Although I'm pleased with the NDP victory, the results from this election once again show the flaws with the first-past-the-post system.  The tories won more votes than the WR, but elected fewer candidates.  If Alberta had a PR system, then there'd be more PC MLAs than WR, but even with fewer overall votes, WR gets twice the number of MLAs.  However, I thinks it's unlikely that the NDP will seriously look at PR as they would never benefit from it in Alberta.

I've heard/read pundits proclaiming the end of the PC party.  Don't count them out yet.  They won more votes than WR.  The PC brass will be studying this election, and my guess is they'll try to rebuild, most likely by talking seriously with WR (and not poaching MLAs like Prentice) to find common ground for combining, as was done with Reform and the federal PCs a dozen years ago.  I figure the Alberta Liberals are done, though.  

Saturday, 7 March 2015


Let me see if I have this straight:  the Conservative-led Government of Canada is sponsoring legislation that would, among other things:
"amend the Criminal Code to provide for an offence of knowingly advocating or promoting the commission of terrorism offences in general. It also provides a judge with the power to order the seizure of terrorist propaganda or, if the propaganda is in electronic form, to order the deletion of the propaganda from a computer system."

Meanwhile, the Conservative Party of Canada's Facebook page has re-posted a message from Al-Shabaab calling for terrorist attacks on shopping malls.

So, will the CPC be required to take down its message if the legislation passes?

Tuesday, 27 January 2015

Do terrorists need special treatment?

Do terrorists need special treatment?
In January, 2015, Shawn Rehn murdered an RCMP constable and injured his partner.
In October, 2014, Michael Zehaff-Bibeau murdered an army corporal and injured a Parliament Hill security guard.
Also in October, 2014, Martin Couture-Rouleau murdered an army Warrant Officer and injured another soldier.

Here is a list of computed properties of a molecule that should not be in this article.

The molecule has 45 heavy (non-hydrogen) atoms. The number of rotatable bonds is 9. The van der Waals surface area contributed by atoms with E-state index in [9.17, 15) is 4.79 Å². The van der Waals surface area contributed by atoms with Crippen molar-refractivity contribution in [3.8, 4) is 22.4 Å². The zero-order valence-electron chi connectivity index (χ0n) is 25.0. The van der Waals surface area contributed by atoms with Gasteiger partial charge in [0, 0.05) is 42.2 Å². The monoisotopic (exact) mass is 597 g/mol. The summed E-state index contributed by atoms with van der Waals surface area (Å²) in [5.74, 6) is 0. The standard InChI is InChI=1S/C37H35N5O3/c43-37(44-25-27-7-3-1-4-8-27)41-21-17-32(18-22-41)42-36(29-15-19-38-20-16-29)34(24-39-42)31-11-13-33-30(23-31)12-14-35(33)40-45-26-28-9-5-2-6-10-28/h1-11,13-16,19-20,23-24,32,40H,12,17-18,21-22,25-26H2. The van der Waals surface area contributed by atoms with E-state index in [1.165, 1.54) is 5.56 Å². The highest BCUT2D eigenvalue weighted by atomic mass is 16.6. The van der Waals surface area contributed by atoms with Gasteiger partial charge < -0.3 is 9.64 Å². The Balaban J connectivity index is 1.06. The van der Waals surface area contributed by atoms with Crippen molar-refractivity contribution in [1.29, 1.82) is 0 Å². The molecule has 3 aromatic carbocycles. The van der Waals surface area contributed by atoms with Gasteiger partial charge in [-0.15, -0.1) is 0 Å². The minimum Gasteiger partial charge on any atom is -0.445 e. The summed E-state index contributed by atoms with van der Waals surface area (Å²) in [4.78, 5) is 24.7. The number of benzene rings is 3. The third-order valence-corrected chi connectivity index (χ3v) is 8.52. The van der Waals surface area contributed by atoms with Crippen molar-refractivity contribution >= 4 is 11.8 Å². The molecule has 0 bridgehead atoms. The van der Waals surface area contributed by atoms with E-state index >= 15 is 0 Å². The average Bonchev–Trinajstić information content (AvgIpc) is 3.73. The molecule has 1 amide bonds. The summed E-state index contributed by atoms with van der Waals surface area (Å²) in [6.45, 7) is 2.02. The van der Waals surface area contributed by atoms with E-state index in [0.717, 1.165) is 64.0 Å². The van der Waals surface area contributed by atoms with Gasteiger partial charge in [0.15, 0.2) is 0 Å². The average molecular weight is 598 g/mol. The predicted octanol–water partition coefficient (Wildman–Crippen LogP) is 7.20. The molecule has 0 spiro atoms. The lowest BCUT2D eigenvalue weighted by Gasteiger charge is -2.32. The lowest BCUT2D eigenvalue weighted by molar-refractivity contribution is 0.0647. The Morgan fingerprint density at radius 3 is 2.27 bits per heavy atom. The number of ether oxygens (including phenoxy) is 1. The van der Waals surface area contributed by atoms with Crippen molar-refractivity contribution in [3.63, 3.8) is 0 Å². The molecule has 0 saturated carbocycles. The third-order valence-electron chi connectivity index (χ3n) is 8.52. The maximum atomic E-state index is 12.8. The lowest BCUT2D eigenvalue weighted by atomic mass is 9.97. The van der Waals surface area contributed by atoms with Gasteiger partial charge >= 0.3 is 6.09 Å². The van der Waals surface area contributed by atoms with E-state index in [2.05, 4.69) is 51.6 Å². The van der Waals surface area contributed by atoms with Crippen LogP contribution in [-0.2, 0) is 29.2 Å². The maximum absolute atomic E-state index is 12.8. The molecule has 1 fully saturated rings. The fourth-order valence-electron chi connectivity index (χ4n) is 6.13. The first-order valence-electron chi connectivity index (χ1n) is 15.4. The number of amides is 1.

In August, 2013, Justin Bourque murdered three RCMP officers and injured two others.
In March, 2005, James Roszko murdered four RCMP officers.

Zehaff-Bibeau and Couture-Rouleau were instantly vilified as terrorists, the other murderers were not.  What’s the difference?  All were horrific crimes.  What makes two of these crimes deserve different treatment from the others?
Later this week, the Government of Canada will introduce more anti-terror legislation. I don't know what will be in the proposed legislation.  They'll talk about Michael Zehaff-Bibeau and how his actions with a stolen museum piece (a Winchester Model 94) spread terror, and how more terror was spread by Martin Couture-Rouleau, whose weapon of choice was an automobile.  I doubt there will be any mention of Justin Bourque and how he shut down all of Moncton with his arsenal of a Norinco M305 (legally purchased with a valid FAC), a Mossberg 500 shotgun and a crossbow.

we'll never get proportional representation

In the above article, Eric Grénier has crunched the numbers and estimated the results for a federal election to be held now, based on current polling.  The results of his analysis indicate that the Liberals would get the most votes, but the Conservatives would get the most seats.  Basically, the Tories are in position to turn 32% of the vote into 40% of the seats. 
Further, the Greens would get 50% more votes than the Bloc Québecois, but both would get the same number of seats (with a potential for more BQ seats than Green).  There are further disparities:  the Greens are polling roughly 4-6% consistently across Canada, but are likely to get only 2 seats (if they are lucky), which represents around ½ % of the seats in the House of Commons.